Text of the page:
Anti-corruption Institutional Multiplicity Façade in Uganda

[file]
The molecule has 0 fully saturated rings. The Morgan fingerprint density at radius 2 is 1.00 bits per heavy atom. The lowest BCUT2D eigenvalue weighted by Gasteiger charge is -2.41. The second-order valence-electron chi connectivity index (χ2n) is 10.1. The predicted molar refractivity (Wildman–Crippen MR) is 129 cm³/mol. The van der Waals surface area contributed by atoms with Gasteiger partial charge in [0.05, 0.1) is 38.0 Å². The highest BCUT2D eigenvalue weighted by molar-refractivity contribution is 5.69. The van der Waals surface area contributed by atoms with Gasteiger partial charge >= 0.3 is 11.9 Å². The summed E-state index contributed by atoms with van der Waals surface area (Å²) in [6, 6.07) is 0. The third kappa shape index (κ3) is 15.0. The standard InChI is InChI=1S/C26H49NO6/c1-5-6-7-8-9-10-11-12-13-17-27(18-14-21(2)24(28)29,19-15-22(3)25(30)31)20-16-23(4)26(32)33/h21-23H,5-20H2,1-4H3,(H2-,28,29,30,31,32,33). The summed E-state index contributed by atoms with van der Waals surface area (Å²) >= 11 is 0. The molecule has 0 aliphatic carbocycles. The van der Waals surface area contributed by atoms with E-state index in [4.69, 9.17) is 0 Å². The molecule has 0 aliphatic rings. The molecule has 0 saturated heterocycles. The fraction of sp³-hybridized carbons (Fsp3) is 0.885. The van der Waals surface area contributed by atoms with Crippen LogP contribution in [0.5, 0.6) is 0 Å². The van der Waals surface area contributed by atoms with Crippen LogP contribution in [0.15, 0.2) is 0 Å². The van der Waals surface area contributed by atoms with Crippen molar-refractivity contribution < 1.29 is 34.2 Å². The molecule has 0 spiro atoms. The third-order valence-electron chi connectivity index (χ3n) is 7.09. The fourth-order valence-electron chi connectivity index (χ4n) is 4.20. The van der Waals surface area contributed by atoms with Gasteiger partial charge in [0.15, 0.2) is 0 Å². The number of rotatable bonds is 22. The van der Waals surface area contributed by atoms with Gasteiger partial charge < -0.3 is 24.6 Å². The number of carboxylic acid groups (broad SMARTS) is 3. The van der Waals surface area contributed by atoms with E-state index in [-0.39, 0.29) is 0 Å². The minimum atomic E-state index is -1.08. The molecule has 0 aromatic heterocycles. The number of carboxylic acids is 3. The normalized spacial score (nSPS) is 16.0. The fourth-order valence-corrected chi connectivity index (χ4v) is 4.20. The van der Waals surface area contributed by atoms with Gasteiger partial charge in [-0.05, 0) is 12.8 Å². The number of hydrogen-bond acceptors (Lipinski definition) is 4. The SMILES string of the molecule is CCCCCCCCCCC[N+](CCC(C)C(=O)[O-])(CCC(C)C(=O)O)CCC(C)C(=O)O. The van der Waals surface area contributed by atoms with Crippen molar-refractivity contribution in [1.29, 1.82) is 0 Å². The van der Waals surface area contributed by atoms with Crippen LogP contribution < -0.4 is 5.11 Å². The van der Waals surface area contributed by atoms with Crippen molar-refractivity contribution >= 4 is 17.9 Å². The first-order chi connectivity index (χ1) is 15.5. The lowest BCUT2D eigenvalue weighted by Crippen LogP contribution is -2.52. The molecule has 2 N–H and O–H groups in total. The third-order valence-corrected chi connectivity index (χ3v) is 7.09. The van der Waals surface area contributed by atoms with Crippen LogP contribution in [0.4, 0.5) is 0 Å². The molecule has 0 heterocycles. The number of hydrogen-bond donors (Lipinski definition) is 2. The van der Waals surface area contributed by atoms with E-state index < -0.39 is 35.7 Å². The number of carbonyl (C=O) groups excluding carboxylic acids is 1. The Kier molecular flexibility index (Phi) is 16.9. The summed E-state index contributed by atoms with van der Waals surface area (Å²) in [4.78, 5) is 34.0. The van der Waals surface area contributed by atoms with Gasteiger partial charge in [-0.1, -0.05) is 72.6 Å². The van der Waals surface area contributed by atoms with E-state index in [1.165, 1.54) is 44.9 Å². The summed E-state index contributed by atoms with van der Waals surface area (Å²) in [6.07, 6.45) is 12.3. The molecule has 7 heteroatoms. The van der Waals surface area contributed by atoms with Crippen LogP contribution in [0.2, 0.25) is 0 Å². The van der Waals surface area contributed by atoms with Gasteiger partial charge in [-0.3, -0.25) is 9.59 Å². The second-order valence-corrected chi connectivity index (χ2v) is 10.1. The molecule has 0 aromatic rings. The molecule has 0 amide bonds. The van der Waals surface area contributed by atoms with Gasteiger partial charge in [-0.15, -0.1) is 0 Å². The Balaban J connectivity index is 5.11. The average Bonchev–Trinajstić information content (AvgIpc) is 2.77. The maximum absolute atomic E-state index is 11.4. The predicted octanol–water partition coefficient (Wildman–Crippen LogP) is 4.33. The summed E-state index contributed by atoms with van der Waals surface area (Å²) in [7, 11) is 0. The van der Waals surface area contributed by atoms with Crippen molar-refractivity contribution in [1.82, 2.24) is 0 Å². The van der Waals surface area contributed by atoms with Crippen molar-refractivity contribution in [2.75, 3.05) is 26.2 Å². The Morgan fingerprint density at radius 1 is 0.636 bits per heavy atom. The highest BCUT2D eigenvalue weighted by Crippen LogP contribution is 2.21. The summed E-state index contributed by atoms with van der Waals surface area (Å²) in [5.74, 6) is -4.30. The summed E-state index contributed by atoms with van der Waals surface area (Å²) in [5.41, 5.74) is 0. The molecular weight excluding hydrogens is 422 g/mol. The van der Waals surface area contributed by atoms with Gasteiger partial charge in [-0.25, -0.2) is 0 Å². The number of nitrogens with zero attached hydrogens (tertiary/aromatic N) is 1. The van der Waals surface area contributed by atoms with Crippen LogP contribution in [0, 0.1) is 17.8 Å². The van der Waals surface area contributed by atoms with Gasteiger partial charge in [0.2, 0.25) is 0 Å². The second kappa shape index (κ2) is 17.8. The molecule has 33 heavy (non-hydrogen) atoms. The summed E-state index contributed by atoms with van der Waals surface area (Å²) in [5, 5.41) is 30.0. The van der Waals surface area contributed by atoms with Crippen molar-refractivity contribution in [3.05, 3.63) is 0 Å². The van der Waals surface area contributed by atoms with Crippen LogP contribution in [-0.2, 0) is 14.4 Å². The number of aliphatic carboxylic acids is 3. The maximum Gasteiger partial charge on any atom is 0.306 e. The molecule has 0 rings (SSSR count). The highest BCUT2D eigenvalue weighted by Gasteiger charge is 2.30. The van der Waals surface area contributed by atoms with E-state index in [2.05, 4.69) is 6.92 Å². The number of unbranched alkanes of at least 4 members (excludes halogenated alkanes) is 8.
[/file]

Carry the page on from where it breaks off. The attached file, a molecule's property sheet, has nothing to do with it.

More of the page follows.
This article uses a comparative analytical approach to examine critically how and why anti-corruption institutional multiplicity has failed to effectively curb corruption in Uganda. The government of Uganda deliberately created several anti-corruption agencies to fight corruption simultaneously in the country; an approach some scholars have argued can be effective as different agencies complement and support one another in the fight against corruption. However, contrary to expectations, having several anticorruption agencies has failed to curb corruption in Uganda effectively and instead resulted in wasteful duplication of functions, uncoordinated way of doing things, blame games, lack of implementing powers, dispersion of limited financial resources, ineffective supervision, corruption within anti-corruption agencies, conflicts, and neglect of corruption cases. The main argument threaded in this article is that most anti-corruption agencies have failed to curb corruption in Uganda effectively because of having been deliberately created, structured, supervised, resourced, empowered in a poor way; and lack of political will from the top political leadership to fight corruption. The article recommends that government should consider scrapping or merging some of the anticorruption agencies, especially those with duplicated roles; avail sufficient financial and human resources to the remaining anti-corruption agencies; and, empower them to enact their recommendations.